Tammy’s CAT scan revealed that she had suffered a massive brain hemorrhage in the left frontal lobe, something which explained her total right side paralysis.  She was immediately transferred to St. Michael’s, Toronto’s top trauma hospital, where a team of five doctors, including a renowned neurosurgeon, prepared to perform a frontal lobe craniotomy on her.  She was out of surgery by 1 a.m. but remained in a coma in the trauma unit for a week. She was hooked up to every manner of monitor imaginable, including a pressure probe in her brain.  A Doppler ultrasound machine was brought to her bedside to monitor for blood clots that were forming quickly despite the blood thinners she was on.  Tammy’s surgeon explained that her hemorrhage had the same residual effect as a stroke.  She suffered brain damage, paralysis, a degree of aphasia and double vision.  He ruled out an aneurysm but believed a brain tumour had ruptured and bled, though he couldn’t prove it from the pathology.  In the end he promised to get to the bottom of it but feared that the tumour was likely an incurable oliodendroglioma―which always grows back in time.

Next came Step Down care.  Step Down was a semi-intensive care unit where Tammy stayed for two weeks before being transferred out to a Rehabilitation hospital to relearn how to walk and talk.  She wanted to come home so desperately and outdid herself to speed up her recovery.  After just three days she was walking with a special cane, and it wasn’t more than two weeks before she was allowed to return home to continue her physical therapy and recovery.  The worst was over and she seemed to be out of the woods.  The next months brought multiple therapies such as speech and strategies to help her overcome the linear after effects of her brain damage.  Despite her deficits, Tammy had seemingly regained her health. She set about enjoying her life as though nothing had ever happened.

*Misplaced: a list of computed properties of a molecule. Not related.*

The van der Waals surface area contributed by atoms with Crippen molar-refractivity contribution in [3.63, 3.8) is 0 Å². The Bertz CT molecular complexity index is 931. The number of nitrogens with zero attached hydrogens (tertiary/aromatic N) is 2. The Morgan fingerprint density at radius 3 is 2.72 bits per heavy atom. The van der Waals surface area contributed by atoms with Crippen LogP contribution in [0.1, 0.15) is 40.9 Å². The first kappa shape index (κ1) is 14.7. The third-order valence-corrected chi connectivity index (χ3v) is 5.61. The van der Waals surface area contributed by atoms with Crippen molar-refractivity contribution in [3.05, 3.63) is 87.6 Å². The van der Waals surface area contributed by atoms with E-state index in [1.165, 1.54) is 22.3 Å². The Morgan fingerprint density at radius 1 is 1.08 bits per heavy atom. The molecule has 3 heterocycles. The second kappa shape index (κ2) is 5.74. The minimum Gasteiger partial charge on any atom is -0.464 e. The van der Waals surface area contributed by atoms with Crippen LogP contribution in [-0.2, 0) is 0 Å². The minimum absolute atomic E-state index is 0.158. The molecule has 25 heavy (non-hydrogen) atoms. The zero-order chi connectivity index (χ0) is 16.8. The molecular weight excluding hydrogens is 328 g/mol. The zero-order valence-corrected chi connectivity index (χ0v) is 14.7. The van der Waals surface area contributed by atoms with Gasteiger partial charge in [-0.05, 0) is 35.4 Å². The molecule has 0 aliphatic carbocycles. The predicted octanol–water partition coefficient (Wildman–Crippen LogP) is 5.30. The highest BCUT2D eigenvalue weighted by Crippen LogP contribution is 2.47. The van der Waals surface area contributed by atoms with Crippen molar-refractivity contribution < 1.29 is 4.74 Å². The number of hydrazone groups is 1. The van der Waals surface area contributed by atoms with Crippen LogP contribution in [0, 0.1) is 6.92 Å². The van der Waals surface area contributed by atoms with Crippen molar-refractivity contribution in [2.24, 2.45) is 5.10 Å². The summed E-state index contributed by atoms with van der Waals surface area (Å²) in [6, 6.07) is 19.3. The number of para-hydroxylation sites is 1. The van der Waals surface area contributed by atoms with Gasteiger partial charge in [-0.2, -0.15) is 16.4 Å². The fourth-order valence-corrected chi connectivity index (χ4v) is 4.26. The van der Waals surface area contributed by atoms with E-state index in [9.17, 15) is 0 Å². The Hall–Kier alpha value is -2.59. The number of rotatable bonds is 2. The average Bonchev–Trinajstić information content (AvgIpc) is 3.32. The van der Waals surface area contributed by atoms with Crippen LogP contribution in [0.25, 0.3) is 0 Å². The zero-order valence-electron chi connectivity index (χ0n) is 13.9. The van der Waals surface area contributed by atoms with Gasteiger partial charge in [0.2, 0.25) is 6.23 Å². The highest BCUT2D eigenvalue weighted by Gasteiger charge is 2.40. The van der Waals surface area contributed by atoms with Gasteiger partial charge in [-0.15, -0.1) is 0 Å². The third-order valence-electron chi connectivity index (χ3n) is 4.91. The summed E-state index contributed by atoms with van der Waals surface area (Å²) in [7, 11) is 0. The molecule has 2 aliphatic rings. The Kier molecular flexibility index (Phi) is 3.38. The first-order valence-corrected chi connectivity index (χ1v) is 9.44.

Tammy’s positive outlook continued until one day when she suffered a major dizzy spell accompanied by a minor seizure.  Her surgeon ordered more scans, including an MRI. Sadly, it was diagnosed that she had a tumour, and we were told it had indeed been the cause of her original hemorrhage.  It was growing rapidly and within two weeks, she was being treated at the Brain Tumour Clinic at Sunnybrook Hospital in Toronto.  Her doctor didn’t risk anything that even remotely resembled surgery, not even a biopsy.  She started with oral chemotherapy which continued for eighteen months.  When chemo was no longer effective, numerous trial drugs were administered and, finally, massive radiation treatment.  This was when Tammy lost her hair, but that was the least of her worries.   To those who loved her, she was beautiful anyway.  Her spirits were high and she vowed to beat the odds because she had too much to lose.  She remained optimistic and lived a full life to the extent that she was able.